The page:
Factors Controlling the Formation of Fossiliferous Beds in the Devonian Columbus Limestone at Marblehead Quarry, Marblehead, Ohio
This study uses taphonomic, sedimentologic, and stratigraphic evidence from fossiliferous beds in Marblehead Quarry to review two hypotheses: 1) that the fossiliferous beds at Marblehead Quarry represent a series of in situ paleocommunities, and 2) whether fossiliferous concentrations in carbonate environments are primarily caused by periods of low net sedimentation. The fossiliferous beds of Marblehead were relatively coarse grained, had a sharp basal contact, and contained fossil assemblages distinct from those within the fossil-poor intervals. Bed 1 was an amalgamation of three fining-upward sequences and contained relatively poorly-preserved fossils, while Beds 2-4 were thin, laterally persistent, and had well-preserved fossil assemblages. Bed 1 is interpreted as containing autochthonous assemblages during a period of increased current energy, but Beds 2-4 are interpreted as tempestites (i.e., rapidly deposited during storm events), and contain allochthonous fossil assemblages. Therefore, hypothesis 1 was partially disproved: Bed 1 and the fossil-poor intervals may represent in situ paleocommunities, but Beds 2-4 do not. Furthermore, Beds 2-4 provide an example of fossil concentrations that formed during periods of high net sedimentation, and do not fit the net sedimentation model of hypothesis 2. Nevertheless, sedimentation rate, whether high or low, appears to be the primary factor controlling the formation of fossil concentrations in the Columbus Limestone.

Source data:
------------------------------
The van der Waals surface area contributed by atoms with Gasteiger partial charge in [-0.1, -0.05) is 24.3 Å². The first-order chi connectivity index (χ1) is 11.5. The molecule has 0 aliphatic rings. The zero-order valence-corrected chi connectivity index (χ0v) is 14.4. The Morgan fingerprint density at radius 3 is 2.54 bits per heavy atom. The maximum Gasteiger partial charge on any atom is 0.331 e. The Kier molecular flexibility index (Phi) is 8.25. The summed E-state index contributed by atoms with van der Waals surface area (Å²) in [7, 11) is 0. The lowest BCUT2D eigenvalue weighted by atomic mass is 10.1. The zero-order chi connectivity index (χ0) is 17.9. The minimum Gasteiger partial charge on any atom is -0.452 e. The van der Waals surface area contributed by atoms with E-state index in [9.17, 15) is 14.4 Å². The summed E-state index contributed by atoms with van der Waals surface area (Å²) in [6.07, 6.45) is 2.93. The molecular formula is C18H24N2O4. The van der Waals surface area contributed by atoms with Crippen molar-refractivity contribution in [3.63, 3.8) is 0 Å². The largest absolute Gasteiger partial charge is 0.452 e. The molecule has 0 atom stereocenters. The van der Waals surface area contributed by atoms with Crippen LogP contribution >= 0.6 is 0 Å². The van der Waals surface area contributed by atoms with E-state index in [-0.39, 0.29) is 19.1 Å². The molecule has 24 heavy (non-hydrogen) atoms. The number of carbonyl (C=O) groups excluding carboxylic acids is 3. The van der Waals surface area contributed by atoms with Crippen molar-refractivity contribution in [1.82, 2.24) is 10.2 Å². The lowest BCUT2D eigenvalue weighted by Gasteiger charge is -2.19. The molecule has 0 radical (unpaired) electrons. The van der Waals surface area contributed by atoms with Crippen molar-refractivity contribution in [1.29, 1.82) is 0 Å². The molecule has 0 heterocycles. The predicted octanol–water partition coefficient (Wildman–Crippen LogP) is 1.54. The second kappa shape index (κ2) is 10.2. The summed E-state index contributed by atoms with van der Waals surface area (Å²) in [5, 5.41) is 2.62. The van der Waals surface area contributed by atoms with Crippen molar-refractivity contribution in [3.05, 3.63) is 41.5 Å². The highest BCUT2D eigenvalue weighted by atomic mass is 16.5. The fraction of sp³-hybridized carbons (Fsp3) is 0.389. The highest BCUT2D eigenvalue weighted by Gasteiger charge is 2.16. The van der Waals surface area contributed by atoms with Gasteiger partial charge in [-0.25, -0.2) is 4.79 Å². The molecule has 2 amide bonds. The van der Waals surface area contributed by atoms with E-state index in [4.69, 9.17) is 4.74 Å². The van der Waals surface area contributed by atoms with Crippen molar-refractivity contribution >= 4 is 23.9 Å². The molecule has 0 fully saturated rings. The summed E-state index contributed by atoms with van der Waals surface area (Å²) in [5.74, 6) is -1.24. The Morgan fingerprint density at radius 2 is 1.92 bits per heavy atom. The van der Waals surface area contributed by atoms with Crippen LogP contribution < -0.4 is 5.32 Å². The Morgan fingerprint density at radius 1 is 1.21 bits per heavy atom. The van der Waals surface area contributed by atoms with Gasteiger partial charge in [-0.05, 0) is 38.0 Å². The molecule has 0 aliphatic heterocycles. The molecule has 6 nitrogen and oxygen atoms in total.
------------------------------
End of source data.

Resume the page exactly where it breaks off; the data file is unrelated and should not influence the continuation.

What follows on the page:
Author Institution: Geology Department, Oberlin College
The Ohio Journal of Science. v95, n5 (December, 1995), 325-330